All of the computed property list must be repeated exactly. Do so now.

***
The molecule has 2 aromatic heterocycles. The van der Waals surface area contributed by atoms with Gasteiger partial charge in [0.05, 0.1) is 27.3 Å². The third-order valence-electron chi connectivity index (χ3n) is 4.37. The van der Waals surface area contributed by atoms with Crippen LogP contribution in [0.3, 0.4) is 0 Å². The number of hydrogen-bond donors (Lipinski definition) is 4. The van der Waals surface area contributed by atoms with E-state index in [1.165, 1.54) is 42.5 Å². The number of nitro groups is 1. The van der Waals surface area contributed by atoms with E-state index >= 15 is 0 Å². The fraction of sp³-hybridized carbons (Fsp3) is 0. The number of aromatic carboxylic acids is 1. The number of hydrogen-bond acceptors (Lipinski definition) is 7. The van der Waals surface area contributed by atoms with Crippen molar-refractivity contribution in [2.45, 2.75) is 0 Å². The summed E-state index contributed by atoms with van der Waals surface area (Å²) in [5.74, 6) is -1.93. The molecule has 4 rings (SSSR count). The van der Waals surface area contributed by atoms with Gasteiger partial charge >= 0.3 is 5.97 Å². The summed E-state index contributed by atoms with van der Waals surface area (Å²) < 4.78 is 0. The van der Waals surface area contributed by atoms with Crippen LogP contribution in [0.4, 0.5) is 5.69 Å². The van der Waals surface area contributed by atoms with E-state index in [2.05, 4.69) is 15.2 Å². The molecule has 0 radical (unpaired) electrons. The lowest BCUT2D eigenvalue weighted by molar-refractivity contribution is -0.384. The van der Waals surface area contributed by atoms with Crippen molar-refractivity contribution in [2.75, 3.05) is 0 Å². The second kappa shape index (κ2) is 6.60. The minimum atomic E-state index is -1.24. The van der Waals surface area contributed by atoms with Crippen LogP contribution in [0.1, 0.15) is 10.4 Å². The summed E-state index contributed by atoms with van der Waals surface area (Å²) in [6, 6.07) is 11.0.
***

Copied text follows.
The molecule has 2 aromatic heterocycles. The van der Waals surface area contributed by atoms with Gasteiger partial charge in [0.05, 0.1) is 27.3 Å². The third-order valence-electron chi connectivity index (χ3n) is 4.37. The van der Waals surface area contributed by atoms with Crippen LogP contribution in [0.3, 0.4) is 0 Å². The number of hydrogen-bond donors (Lipinski definition) is 4. The van der Waals surface area contributed by atoms with E-state index in [1.165, 1.54) is 42.5 Å². The number of nitro groups is 1. The van der Waals surface area contributed by atoms with E-state index >= 15 is 0 Å². The fraction of sp³-hybridized carbons (Fsp3) is 0. The number of aromatic carboxylic acids is 1. The number of hydrogen-bond acceptors (Lipinski definition) is 7. The van der Waals surface area contributed by atoms with Crippen molar-refractivity contribution in [2.45, 2.75) is 0 Å². The summed E-state index contributed by atoms with van der Waals surface area (Å²) in [5.74, 6) is -1.93. The molecule has 4 rings (SSSR count). The van der Waals surface area contributed by atoms with Gasteiger partial charge >= 0.3 is 5.97 Å². The summed E-state index contributed by atoms with van der Waals surface area (Å²) < 4.78 is 0. The van der Waals surface area contributed by atoms with Crippen LogP contribution in [0.4, 0.5) is 5.69 Å². The van der Waals surface area contributed by atoms with E-state index in [2.05, 4.69) is 15.2 Å². The molecule has 0 radical (unpaired) electrons. The lowest BCUT2D eigenvalue weighted by molar-refractivity contribution is -0.384. The van der Waals surface area contributed by atoms with Crippen molar-refractivity contribution in [2.75, 3.05) is 0 Å². The second kappa shape index (κ2) is 6.60. The minimum atomic E-state index is -1.24. The van der Waals surface area contributed by atoms with Crippen LogP contribution in [0.1, 0.15) is 10.4 Å². The summed E-state index contributed by atoms with van der Waals surface area (Å²) in [6, 6.07) is 11.0.